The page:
designSeptember 27, 2018

5 UX design mistakes you’re probably making. With Solutions.

Nikita Roy

Have you ever pushed a door that needed to be pulled? Or the other way round? I bet you have, at some point of your life.

Well, did you know that there’s a name for these frustrating pieces of design? They are called the Norman door. Coined by Don Norman, in his book The Design of Everyday Things, a Norman door is a badly designed door that confuses a user on whether to pull or push.

According to Don Norman, when the user is totally clueless as to whether the door needs to be pulled or pushed, or slid left or right, then such doors are design mistakes. More specifically, UX mistakes.

Well, in the world of web designing, UX mistakes are more common than you think. Even seasoned designers and experienced teams fall prey to some of these mistakes.

Here are 5 UX design mistakes to avoid as a UX designer

1. Not defining your target audience

UX with no user research is not UX. One of the most common mistakes designers commit is they design for themselves. The most profound mistake you can make as a designer is assuming that others will like the same design as you do. It is easy to have inflated egos in the creative field.

You are creating for your target user. You have to keep reminding yourself of this at every step of the design process. And to create a positive experience for the user, you have to know the user. Research on your target audience’s demographics, interests, behavior and create user personas and buyer journeys.

User personas and buyer journeys help you map your potential user’s actions and helps you understand the experience design better. They help you make an intuitive design.

2. Using dummy text

Content is king. And will continue to be. Everything you design, create and build ultimately comes down to content consumption. Design and content together form the user experience.

Most designers continue to use the default “lorem ipsum” to design templates. This is understandable since it saves time and helps you complete your design quickly. But design without real content will never give you a clear picture of the experience you seek to provide. It looks half cooked and flat. And it lacks relatability.

Instead, use real content based on your research about the product and its target users. You don’t have to have the perfect copy. But you should not have lifeless placeholder text either. Your content team can later refine the content but have something meaningful, to begin with. That’s the beauty of designing experiences. And it can only come from research and analysis.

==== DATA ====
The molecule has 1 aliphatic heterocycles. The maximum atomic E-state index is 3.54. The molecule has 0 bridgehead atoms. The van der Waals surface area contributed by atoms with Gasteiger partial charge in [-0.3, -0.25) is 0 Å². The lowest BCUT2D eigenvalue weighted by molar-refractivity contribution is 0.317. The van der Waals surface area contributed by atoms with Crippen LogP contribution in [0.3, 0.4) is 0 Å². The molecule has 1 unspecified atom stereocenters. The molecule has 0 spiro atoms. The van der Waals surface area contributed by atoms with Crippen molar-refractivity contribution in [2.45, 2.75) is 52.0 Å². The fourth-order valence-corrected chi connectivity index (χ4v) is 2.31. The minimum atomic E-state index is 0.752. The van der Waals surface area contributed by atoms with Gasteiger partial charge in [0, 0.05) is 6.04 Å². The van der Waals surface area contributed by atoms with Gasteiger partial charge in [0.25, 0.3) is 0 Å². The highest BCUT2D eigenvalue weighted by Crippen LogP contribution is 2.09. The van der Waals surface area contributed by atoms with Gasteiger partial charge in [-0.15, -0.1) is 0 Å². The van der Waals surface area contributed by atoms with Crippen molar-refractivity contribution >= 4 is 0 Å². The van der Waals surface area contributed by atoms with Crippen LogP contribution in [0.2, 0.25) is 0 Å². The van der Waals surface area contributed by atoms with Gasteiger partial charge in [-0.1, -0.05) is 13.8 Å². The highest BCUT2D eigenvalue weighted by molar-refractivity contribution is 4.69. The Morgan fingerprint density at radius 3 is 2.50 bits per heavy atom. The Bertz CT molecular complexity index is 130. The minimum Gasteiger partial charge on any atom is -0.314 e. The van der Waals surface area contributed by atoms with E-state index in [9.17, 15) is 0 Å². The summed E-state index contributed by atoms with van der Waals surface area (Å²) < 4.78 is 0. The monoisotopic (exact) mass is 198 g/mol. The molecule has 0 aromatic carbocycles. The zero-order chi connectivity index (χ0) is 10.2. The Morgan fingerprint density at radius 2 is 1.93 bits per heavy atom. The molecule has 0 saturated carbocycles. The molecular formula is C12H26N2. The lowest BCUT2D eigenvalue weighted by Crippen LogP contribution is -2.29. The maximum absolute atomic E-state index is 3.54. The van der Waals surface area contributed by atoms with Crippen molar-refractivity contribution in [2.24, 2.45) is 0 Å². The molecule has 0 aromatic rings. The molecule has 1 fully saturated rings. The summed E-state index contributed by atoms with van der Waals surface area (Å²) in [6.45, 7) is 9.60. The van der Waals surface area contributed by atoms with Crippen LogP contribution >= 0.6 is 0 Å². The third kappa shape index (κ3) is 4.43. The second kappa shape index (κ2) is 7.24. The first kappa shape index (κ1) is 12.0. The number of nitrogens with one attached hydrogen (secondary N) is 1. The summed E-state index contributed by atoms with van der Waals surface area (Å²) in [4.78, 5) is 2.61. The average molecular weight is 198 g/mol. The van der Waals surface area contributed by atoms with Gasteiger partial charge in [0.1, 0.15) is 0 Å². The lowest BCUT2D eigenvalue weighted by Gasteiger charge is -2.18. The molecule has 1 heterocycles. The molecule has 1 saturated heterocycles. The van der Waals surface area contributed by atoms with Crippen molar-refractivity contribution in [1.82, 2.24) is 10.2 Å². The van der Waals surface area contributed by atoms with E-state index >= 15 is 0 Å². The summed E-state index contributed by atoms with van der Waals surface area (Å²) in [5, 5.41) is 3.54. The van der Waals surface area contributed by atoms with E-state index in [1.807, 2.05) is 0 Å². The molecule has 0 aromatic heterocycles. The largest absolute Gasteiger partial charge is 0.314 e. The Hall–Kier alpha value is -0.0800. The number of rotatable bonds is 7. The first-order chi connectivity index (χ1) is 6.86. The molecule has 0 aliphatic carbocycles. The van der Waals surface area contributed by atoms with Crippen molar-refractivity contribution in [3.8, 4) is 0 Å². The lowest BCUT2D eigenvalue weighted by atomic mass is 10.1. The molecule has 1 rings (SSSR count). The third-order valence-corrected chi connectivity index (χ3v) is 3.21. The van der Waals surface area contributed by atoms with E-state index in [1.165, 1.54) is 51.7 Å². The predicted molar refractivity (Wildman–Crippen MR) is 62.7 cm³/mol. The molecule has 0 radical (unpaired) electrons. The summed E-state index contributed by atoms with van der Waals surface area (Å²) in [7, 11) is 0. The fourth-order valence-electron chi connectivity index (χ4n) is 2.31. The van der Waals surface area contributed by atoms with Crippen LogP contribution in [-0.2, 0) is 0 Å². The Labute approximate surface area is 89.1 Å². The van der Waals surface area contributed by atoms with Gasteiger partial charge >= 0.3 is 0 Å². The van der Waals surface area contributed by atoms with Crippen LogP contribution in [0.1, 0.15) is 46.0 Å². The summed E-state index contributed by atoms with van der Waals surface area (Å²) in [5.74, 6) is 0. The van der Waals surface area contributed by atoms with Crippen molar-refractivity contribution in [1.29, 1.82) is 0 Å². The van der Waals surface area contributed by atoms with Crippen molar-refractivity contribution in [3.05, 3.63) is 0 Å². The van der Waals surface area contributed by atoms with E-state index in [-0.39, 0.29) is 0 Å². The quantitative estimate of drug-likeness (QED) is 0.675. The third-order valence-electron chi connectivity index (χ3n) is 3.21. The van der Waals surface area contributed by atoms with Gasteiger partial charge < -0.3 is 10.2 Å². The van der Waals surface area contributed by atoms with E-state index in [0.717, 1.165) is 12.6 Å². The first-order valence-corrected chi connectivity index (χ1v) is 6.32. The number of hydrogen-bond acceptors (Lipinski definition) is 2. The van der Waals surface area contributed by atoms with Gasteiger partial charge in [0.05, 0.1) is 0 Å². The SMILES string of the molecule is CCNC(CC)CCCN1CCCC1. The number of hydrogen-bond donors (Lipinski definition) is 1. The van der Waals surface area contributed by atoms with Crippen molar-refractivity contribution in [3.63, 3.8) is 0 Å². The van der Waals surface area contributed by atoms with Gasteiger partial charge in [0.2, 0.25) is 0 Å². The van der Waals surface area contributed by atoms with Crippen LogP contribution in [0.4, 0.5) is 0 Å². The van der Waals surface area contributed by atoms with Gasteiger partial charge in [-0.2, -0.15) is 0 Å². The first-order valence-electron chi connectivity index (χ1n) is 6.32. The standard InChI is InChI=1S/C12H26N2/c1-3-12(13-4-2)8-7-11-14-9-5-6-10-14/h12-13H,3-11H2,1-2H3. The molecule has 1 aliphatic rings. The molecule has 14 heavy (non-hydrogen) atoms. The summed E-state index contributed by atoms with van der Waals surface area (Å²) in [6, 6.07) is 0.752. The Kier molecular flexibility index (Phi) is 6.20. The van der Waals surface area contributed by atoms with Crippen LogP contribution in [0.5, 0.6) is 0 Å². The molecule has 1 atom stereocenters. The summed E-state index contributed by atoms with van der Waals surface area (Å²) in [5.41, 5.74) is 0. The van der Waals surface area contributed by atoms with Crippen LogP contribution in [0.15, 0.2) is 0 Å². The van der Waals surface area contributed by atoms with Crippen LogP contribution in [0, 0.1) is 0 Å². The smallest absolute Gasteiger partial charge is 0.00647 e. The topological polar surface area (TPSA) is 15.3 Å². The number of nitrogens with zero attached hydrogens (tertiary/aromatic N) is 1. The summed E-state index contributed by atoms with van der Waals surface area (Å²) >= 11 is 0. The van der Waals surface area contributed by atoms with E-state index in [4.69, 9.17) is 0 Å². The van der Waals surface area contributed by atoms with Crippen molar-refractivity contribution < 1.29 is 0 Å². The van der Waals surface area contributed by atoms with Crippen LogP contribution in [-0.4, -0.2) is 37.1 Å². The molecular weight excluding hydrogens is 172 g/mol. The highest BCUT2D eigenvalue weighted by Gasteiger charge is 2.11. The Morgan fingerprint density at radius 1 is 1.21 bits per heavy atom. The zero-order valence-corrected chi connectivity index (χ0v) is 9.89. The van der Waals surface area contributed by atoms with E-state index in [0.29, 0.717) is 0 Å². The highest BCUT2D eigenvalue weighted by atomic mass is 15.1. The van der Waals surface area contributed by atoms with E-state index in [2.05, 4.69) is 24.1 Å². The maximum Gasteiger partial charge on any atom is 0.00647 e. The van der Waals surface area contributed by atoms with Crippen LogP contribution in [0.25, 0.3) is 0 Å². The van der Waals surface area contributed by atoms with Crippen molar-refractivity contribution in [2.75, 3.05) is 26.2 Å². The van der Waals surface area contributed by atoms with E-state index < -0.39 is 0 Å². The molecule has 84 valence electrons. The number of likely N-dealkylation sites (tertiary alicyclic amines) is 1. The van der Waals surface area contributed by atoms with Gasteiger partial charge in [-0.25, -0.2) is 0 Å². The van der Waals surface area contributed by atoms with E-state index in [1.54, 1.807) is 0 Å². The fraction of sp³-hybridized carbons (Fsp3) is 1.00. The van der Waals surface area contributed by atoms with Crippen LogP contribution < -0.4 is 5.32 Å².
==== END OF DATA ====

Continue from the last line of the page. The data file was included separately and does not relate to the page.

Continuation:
3. Not trying out different layouts

Again, confidence and bloated egos are a part and parcel of the creative field. It is very easy to get attached to your design and not look for further improvements or not consider the target user perspective. This is where designers falter.

A good user experience designer should always consider testing out multiple layouts. Consider A/B testing for different versions of your design. Based on the usability, ease of navigation and overall usability, you could enhance the layout that performed best. On the other hand, having a single layout gives you no options for improvement. Ditch the rigidity and embrace options and feedback.

4. Not having an information architecture in place

Another grave mistake many user experience designers make is to start the design process without organizing the information architecture. Big mistake!

You can never have a great UX design in place without a solid information architecture process. Information architecture helps you organize information in a clear and logical way. It helps users navigate complex sets of information.

Information architecture is at the intersection of users, content, and context. It lets you define the user flow which in turn helps you define the design flow. Without organizing your information architecture, your design will have limited usability and end of as a frustrating user experience. When you don’t have a map in your mind while designing, you cannot expect the users to know their way on your product either.

5. Not testing for all devices

In this day and age, if your website is not responsive, it is as bad as not having a website at all. One of the most common things UX designers miss out is testing out their designs on different devices.

Again, it all boils down to knowing your target users and where they are present. The user interaction is not the same on all devices. The way users will interact with your application on a desktop is vastly different from how they will interact with the same application on a tablet. So, always make it a point to perform usability testing of your design on multiple devices before giving it a final go. A well-tested application goes a long way in providing positive user experience.  

Have questions on UI and UX design? Deamscape Media specializes in designing user interfaces and user experience for web and mobile. Talk to us!

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